New Delhi, Apr 21: Prime Minister Manmohan Singh today assured the Civil and Defence Services that their ''concerns and apprehensions'' on the Sixth Pay Commission recommendations would be addressed.''The Pay Commission has recently submitted its report and some concerns and apprehensions have been expressed by some sections of the Civil Services on some parts of the report. Government has already set in motion a mechanism for hearing and redressing these grievances. I would like our Civil and Defence Services to be properly rewarded,'' Dr Singh said in his inaugural address at the third Civil Services Day.
The Prime Minister said the Administrative Reforms Commission and the Pay Commission were all part of the effort to redress systemic deficiencies.
He said the tax payers would not grudge the civil services getting better remuneration as long as they did their duty in the best interests of the people and the country.
''Hence, improved conditions of work must go hand in hand with improvement in work on the ground. Given Government's deep commitment towards the welfare of all its employees equally, I would also expect the highest standards of discipline and decorum from our Civil Servants.'' He asked the civil servants to ''introspect and recognize that there is a great deal of public dissatisfaction with the functioning of Government, at all levels of Government.
''This challenge the civil service must endeavour to address as a collective entity. The most important challenge is of instilling confidence in our people that our civil services are fair, honest as well as efficient. Sometimes perceptions may be more adverse than what reality really warrants. But perceptions matter. Hence, not only should the civil services be fair, honest and efficient, but they should be seen to be so, and endeavouring to be so.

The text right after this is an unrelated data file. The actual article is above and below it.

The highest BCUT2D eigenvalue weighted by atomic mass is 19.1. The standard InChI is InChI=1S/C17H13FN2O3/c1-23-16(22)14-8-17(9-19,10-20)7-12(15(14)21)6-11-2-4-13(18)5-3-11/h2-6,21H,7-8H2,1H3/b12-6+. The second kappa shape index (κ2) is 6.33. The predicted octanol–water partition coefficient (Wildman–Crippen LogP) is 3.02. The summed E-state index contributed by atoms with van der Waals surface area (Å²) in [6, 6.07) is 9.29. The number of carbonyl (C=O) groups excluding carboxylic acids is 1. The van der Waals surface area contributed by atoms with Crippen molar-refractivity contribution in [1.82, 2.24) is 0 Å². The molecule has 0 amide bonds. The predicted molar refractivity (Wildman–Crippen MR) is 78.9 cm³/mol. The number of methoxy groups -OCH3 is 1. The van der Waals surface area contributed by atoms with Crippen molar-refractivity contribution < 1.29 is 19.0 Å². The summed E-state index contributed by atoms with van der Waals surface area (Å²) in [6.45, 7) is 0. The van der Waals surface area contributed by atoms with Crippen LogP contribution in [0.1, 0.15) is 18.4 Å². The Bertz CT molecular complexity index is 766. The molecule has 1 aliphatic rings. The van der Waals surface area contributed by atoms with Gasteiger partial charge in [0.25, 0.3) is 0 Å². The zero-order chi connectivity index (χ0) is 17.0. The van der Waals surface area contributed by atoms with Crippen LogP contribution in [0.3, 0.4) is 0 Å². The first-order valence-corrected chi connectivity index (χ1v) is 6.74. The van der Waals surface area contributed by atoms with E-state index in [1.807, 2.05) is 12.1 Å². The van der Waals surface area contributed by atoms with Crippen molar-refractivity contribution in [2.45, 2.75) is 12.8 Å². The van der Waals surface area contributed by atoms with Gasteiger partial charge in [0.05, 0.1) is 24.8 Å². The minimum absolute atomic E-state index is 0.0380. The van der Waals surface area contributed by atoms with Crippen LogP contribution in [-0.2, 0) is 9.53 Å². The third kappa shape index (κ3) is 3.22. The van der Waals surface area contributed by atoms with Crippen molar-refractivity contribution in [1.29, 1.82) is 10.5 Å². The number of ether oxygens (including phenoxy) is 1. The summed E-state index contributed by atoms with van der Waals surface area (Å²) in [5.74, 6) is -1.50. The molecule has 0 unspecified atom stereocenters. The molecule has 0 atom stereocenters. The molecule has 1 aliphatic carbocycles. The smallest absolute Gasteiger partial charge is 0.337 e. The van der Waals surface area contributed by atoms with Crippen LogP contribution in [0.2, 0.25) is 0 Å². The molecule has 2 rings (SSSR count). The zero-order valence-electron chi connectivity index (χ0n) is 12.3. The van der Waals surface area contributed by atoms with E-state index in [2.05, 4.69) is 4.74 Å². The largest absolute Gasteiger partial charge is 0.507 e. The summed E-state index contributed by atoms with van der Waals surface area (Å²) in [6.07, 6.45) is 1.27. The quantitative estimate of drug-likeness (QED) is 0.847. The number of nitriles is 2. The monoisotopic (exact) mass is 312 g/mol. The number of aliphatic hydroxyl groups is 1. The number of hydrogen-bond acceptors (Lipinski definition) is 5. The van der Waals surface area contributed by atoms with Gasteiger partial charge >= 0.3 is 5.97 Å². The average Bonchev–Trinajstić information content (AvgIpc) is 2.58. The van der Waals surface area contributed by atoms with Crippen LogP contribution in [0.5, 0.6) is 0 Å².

''The poor and the under privileged complain that Government is biased against them. The business class complains that Government is excessively intrusive and slow to act. The middle class complain that government is corrupt and unresponsive.'' Each section of society had its own grievance, and the civil service had its own. The civil service was not only required to serve every section of society, but also do it in a professionally satisfying way. This was the challenge before them.
Dr Singh said the Civil Services Day took shape because it was felt that such an occasion would give the civil service an opportunity every year to reflect on the achievements, acknowledge the good work done, address the challenges at hand and re-dedicate itself to completing the tasks and challenges.
''Such an occasion is also of great value to us in the political executive. It offers an opportunity to share our perceptions on governance, our feedback from citizens on where we fail to meet their aspirations and engage with the civil service in forging a shared understanding on our collective agenda for efficient and equitable governance.''